Question: How long will it take to transition my on-premises server to the cloud, and what’s the process?
Answer: Our process involves a proof of concept which collects data tests prior to moving. The process can take a month with the actual switch over taking minutes.
Question: What if my Internet connection goes down? How will we be able to work?
Answer: While this is a valid concern, we overcome it in the following way for our clients in the cloud. We recommend having dual connections to the internet from your office from two providers and having a modern firewall which will switch over automatically.
Question: What happens if the Internet slows to the point where it’s difficult to work productively?
Answer: We resolve this by keeping a synchronized copy of your data on your on-site server as well as in the cloud. Here’s how this works: Microsoft offers a feature with Windows called “DFS,” which stands for Distributed File Systems. This technology synchronizes documents between cloud servers and local servers in your office. So instead of getting rid of your old server, we keep it on-site and maintain an up-to-date synched copy of your files, folders and documents on it. If the Internet goes down or slows to a grind, you simply open a generic folder on your PC and the system will automatically know to pull the documents from the fastest location (be it the cloud server or the local one). Once a file is modified, it syncs it in seconds so you don’t have to worry about having multiple versions of the same document. Using this process, you get the benefits of cloud with a backup solution to keep you up and running during slow periods or complete Internet outages.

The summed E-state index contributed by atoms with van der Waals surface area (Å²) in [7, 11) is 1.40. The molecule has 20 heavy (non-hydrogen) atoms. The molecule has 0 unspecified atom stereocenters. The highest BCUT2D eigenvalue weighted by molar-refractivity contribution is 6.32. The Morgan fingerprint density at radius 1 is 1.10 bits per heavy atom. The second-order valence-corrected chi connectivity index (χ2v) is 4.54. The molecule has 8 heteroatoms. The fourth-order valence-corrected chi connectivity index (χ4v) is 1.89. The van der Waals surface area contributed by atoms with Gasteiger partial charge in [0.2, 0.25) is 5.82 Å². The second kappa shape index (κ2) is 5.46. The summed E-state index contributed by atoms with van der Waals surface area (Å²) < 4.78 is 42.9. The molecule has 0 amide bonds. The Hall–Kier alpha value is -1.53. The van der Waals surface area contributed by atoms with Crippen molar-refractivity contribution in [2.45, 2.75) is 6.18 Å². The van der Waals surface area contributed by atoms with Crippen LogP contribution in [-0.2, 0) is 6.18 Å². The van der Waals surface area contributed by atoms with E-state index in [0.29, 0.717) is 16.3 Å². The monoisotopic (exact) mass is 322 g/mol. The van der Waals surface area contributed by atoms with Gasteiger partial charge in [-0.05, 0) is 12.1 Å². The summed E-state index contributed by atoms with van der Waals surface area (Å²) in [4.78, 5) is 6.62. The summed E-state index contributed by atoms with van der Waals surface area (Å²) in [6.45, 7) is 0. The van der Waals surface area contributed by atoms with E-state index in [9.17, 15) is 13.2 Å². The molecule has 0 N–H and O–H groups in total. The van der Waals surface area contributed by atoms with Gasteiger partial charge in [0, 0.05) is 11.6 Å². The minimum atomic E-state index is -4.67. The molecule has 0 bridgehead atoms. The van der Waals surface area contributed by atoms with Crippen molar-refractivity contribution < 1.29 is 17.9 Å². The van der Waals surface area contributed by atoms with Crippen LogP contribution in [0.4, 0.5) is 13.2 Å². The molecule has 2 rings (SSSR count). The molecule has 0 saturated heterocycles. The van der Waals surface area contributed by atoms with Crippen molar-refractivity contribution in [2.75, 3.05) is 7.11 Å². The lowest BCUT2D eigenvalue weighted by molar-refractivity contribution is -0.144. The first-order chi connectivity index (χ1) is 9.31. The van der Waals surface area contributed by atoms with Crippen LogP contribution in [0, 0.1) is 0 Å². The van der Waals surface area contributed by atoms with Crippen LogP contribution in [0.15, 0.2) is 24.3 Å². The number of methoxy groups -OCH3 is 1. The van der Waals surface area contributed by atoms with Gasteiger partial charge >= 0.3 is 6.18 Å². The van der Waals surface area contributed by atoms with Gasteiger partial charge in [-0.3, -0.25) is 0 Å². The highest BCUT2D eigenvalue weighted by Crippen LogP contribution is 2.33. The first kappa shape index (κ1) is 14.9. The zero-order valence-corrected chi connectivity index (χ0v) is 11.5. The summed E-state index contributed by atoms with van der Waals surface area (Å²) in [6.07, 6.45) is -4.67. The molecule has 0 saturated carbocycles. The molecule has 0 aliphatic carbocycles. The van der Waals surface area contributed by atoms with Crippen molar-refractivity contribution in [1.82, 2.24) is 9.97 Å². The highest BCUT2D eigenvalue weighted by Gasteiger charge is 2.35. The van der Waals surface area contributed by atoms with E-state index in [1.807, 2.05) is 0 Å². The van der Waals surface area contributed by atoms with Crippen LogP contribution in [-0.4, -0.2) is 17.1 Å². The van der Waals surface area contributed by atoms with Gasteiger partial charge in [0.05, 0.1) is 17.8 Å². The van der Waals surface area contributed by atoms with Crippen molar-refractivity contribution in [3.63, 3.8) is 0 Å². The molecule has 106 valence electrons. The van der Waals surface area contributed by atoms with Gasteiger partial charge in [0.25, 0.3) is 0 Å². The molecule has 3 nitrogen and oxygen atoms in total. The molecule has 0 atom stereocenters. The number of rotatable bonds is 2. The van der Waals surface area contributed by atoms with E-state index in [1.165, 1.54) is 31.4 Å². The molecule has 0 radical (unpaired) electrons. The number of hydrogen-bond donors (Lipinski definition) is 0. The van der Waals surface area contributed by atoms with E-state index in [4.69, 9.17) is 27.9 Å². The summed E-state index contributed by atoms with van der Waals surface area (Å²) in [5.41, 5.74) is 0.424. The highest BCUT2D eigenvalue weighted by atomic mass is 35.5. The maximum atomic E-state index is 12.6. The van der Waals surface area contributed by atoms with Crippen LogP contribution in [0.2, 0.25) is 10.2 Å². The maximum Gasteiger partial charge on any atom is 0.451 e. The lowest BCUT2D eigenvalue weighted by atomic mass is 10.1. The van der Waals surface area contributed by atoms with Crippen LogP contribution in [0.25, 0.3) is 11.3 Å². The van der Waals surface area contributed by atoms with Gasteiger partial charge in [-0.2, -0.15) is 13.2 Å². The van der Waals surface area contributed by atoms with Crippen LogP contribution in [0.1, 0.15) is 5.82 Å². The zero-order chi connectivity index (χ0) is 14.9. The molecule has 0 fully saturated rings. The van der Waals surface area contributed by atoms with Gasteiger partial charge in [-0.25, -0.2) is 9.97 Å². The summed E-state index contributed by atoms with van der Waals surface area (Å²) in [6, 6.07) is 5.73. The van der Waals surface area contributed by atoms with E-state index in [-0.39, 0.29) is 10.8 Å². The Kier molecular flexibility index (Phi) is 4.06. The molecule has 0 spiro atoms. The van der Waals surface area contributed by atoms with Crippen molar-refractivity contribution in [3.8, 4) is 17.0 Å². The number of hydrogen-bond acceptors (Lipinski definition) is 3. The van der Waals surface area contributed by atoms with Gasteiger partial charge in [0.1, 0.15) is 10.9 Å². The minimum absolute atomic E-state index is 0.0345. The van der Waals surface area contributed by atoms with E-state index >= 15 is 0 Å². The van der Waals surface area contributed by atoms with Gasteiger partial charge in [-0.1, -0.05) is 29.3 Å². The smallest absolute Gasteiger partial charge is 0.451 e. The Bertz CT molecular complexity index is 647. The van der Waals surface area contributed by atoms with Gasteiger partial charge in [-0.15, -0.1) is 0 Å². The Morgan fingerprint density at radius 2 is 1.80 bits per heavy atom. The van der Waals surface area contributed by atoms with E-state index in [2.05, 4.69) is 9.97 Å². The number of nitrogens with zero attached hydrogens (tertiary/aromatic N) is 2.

Question: What about security? Isn’t there a big risk of someone accessing my data if it’s in the cloud?
Answer: In many cases, cloud computing is a MORE secure way of accessing and storing data. Just because your server is on-site doesn’t make it more secure; in fact, most small to medium businesses can’t justify the cost of securing their network the way a cloud provider can. And most security breaches occur due to human error – one of your employees downloads a file that contains a virus, they don’t use secure passwords or they simply e-mail confidential information out to people who shouldn’t see it. Other security breaches occur in on-site networks because the company didn’t properly maintain their own in-house network with security updates, software patches and up-to-date antivirus software.
That’s a FAR more common way networks get compromised versus a cloud provider getting hacked. Our standard process is to enable more security throughout your network, on the user’s machines and through the use of versioning so that copies are kept in real time.
Question: What if YOU go out of business? How do I get my data back?
Answer: We give every client network documentation that clearly outlines where their data is and how they could get it back in the event of an emergency. This includes emergency contact numbers, detailed information on how to access your data and infrastructure without needing our assistance (although our plan is to always be there to support you), a copy of our insurance policy and information regarding your backups and licensing.
We also give you a copy of OUR disaster recovery plan that shows what we’ve put in place to make sure we stay up and running.
In fact, you should never hire ANY IT professional who won’t give you that information. We also can deliver a copy of your data every month so you can have your own copy.
For critical company data, we offer business continuity plans so that your entire environment can be back up and running in hours, not days. Our process enables all files on the local computers to have a cloud backup at a minimum with an additional copy available as required or needed by clients. The real question we answer is: How much insurance do you want to buy?
Question: Do I have to purchase new hardware (servers, workstations) to move to the cloud?
Answer: No! That’s one of the selling points of cloud computing. It allows you to use older workstations, laptops and servers because the computing power is in the cloud. Not only does that allow you to keep and use hardware longer, but it allows you to buy cheaper workstations and laptops because you don’t need the expensive computing power required in the past.